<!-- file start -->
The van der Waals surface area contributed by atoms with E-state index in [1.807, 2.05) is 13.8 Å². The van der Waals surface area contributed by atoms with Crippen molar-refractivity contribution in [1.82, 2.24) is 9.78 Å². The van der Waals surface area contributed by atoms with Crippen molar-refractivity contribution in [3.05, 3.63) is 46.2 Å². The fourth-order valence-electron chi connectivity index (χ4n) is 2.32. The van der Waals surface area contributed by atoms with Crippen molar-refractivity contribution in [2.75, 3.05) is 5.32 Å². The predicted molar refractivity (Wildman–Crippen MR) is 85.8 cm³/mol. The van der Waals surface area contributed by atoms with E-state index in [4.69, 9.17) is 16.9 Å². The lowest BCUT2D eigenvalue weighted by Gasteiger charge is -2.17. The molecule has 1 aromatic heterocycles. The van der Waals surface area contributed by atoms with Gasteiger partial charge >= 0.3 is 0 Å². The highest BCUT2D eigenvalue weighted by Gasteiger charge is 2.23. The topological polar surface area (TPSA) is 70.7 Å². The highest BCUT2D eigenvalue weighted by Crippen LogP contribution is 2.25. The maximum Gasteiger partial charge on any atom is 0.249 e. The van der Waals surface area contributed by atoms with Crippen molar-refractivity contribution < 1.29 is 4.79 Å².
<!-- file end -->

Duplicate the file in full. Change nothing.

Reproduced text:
The van der Waals surface area contributed by atoms with E-state index in [1.807, 2.05) is 13.8 Å². The van der Waals surface area contributed by atoms with Crippen molar-refractivity contribution in [1.82, 2.24) is 9.78 Å². The van der Waals surface area contributed by atoms with Crippen molar-refractivity contribution in [3.05, 3.63) is 46.2 Å². The fourth-order valence-electron chi connectivity index (χ4n) is 2.32. The van der Waals surface area contributed by atoms with Crippen molar-refractivity contribution in [2.75, 3.05) is 5.32 Å². The predicted molar refractivity (Wildman–Crippen MR) is 85.8 cm³/mol. The van der Waals surface area contributed by atoms with E-state index in [4.69, 9.17) is 16.9 Å². The lowest BCUT2D eigenvalue weighted by Gasteiger charge is -2.17. The molecule has 1 aromatic heterocycles. The van der Waals surface area contributed by atoms with Gasteiger partial charge >= 0.3 is 0 Å². The highest BCUT2D eigenvalue weighted by Gasteiger charge is 2.23. The topological polar surface area (TPSA) is 70.7 Å². The highest BCUT2D eigenvalue weighted by Crippen LogP contribution is 2.25. The maximum Gasteiger partial charge on any atom is 0.249 e. The van der Waals surface area contributed by atoms with Crippen molar-refractivity contribution < 1.29 is 4.79 Å².